That's $2 billion more than what had been projected in the 2012 budget, but less than the $4 billion deficit projected a few months ago.
Horner, speaking in Calgary, said the wildly varying estimates will likely continue until Alberta breaks up a continental oil production bottleneck termed the "bitumen bubble" that is driving down the price of the oilsands product.
"The reality is this (oil price) differential and the movement within that differential is something that no one has seen in the past in terms of the volatility," said Horner.
"We're going to continue to see that volatility, I think, over the course of the next little while until we are able to provide some stable market access."
Premier Alison Redford's government says Alberta is getting less than before for its oilsands bitumen because oil production is growing in the United States and Alberta has virtually nowhere else to sell its oil.
Redford is pushing to get more oil delivered by pipeline to refineries on the Gulf Coast in Texas through the proposed Keystone XL pipeline, and through pipelines to the east and west coasts in Canada.
Non-renewable resource revenues brought in $7.6 billion, about $3.6 billion less than expected, to Alberta in 2012.
Total revenue was $38.6 billion, almost $2 billion less than expected.
Total spending was $41.4 billion, just $161 million higher than planned.
The drop in oil revenue was offset to some degree by higher tax revenues.
The province took in $18.5 billion in taxes, $482 million higher than projected.
Personal income taxes were $9.6 billion, up $307 million from budget while corporate taxes were $4.8 billion, $106 million higher than projected.
There was $3.3 billion at year's end in the province's so-called rainy day Sustainability Fund.
That fund, since renamed the Contingency Account, is expected to absorb the funds needed to repair and rebuild communities hit by flooding in southern Alberta.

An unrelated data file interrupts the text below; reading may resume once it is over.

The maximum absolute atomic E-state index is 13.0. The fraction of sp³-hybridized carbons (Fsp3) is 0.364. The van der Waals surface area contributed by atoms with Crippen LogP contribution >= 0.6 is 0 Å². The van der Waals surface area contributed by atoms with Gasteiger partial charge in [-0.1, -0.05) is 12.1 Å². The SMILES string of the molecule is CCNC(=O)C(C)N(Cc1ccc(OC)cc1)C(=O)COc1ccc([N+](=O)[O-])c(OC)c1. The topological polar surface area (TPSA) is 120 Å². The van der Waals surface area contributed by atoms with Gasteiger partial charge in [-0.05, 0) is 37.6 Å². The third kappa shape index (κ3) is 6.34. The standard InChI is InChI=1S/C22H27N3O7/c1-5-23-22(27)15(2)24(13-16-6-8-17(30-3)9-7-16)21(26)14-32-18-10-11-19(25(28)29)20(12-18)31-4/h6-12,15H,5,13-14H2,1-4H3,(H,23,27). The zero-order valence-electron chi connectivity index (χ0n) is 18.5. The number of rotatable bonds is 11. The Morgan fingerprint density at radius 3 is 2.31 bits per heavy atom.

Redford has already committed $1 billion in immediate assistance with more to come as the province works with the federal government to determine compensation.
Horner said the capital part of the budget will have to be redrawn as they rebuild infrastructure, but said he will not go deeper into the red in day-to-day operational spending.
The Sustainability Fund had been as high as $17 billion in 2008 but has been rapidly drained since then to cover off budget deficits.
NDP Leader Brian Mason said Redford's team has only itself to blame because it cut taxes to corporations and on wealthy citizens, forcing it to rely more on volatile oil and gas revenues and then draw down on the Sustainability Fund when prices dropped.
"I never did accept or believe Alison Redford when she blamed all this on the so-called bitumen bubble," Mason told reporters in Edmonton.
"It shows the real lack of financial stewardship on the part of the provincial government."
Liberal critic Kent Hehr agreed, calling for Alberta to scrap the flat tax on personal income tax and return to a progressive one that taxes the wealthy more.
"We simply cannot keep stealing from the contingency fund to cover the huge gap between revenues and expenditures," said Hehr.
"Why do we have a rainy day fund? To help us pay for disasters like the one we are facing. But we have depleted that fund and now it is almost completely gone.”
The Canadian Taxpayers Federation is urging the province reconvene the legislature to approve an emergency budget with an eye to cushioning the long-term financial hit of the flood reconstruction by re-allocating money in the current budget.
Horner called that unrealistic and unnecessary, given that the province has the resources to deal with the flooding.
"The CTF has had some off-the-wall ideas in the past. This one probably tops the list," said Horner.
"I think Albertans want their members of the legislative assembly working on the issues at hand and the biggest catastrophe in our province in a number of years.
"We have cash in the account and we're going to deal with it."
Horner said he would have preferred to not have delivered the final numbers Thursday, given that many Albertans were busy with the floods. But he said he is mandated by law to release the results by month's end.
Note to readers: This is a corrected story. A previous version had projected oil revenues at $7.6 billion and actual at $3.6 billion.
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